The police must advise suspects of their "Miranda Rights" - their right to remain silent, their right to an attorney, and the right to an appointed attorney if they are unable to afford counsel - prior to conducting a custodial interrogation.
You don't necessarily have to be read your Miranda Rights if the police don't interrogate you after being arrested. Here's a good article about this and other Miranda issues:
It's probably too late to allege a conflict of interest - and if the judge and your lawyer were related, it probably worked in your favor, not against you. If this matter will be dismissed after you complete your probation, it's probably better to let it go than to challenge the deal you got, which could backfire against you.
DISCLAIMER: Answers from Experts on JustAnswer are not substitutes for the advice of an attorney. JustAnswer is a public forum and questions and responses are not private or confidential or protected by the attorney-client privilege. The Expert above is not your attorney, and the response above is not legal advice. You should not read this response to propose specific action or address specific circumstances, but only to give you a sense of general principles of law that might affect the situation you describe. Application of these general principles to particular circumstances must be done by a lawyer who has spoken with you in confidence, learned all relevant information, and explored various options. Before acting on these general principles, you should hire a lawyer licensed to practice law in the jurisdiction to which your question pertains.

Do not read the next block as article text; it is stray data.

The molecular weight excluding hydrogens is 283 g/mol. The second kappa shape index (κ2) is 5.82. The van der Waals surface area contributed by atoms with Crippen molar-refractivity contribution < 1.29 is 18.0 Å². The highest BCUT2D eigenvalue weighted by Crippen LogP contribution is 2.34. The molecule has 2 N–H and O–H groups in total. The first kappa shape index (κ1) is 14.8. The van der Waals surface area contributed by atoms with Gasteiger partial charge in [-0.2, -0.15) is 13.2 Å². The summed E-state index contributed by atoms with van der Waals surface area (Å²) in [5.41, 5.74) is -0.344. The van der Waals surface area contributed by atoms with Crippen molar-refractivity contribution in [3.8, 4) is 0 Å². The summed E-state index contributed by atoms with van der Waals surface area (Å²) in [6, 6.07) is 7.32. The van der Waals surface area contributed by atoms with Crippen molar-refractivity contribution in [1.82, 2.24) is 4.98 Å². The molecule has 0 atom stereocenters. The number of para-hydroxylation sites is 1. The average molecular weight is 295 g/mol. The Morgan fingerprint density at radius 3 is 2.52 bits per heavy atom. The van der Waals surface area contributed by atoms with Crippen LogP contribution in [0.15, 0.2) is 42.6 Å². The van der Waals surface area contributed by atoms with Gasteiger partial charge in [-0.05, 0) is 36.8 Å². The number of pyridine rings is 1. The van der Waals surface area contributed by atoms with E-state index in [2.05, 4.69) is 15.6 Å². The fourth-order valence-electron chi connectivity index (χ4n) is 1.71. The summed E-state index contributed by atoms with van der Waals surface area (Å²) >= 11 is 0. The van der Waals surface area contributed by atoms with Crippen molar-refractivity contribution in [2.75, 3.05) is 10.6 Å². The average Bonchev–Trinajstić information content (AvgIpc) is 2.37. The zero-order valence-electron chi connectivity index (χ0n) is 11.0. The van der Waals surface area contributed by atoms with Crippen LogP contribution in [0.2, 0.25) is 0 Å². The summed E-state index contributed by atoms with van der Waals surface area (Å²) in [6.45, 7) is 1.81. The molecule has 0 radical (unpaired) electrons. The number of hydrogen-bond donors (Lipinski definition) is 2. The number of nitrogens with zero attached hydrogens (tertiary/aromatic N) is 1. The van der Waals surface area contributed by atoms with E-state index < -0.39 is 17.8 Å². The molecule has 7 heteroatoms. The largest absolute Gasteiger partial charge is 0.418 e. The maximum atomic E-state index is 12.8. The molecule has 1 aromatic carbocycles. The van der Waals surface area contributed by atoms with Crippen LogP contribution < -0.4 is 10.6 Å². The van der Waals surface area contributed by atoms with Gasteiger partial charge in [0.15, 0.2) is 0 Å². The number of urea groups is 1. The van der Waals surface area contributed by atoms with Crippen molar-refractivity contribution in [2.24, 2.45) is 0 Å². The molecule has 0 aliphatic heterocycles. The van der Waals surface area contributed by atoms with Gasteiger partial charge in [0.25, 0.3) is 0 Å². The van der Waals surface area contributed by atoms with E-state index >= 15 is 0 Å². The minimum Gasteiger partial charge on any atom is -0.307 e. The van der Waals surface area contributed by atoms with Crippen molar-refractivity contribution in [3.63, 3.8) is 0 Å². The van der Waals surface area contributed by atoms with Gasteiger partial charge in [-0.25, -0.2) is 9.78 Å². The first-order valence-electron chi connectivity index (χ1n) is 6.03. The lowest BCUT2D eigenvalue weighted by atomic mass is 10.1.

The responses above are from individual Experts, not JustAnswer. The site and services are provided “as is”. To view the verified credential of an Expert, click on the “Verified” symbol in the Expert’s profile. This site is not for emergency questions which should be directed immediately by telephone or in-person to qualified professionals. Please carefully read the Terms of Service (last updated February 8, 2012).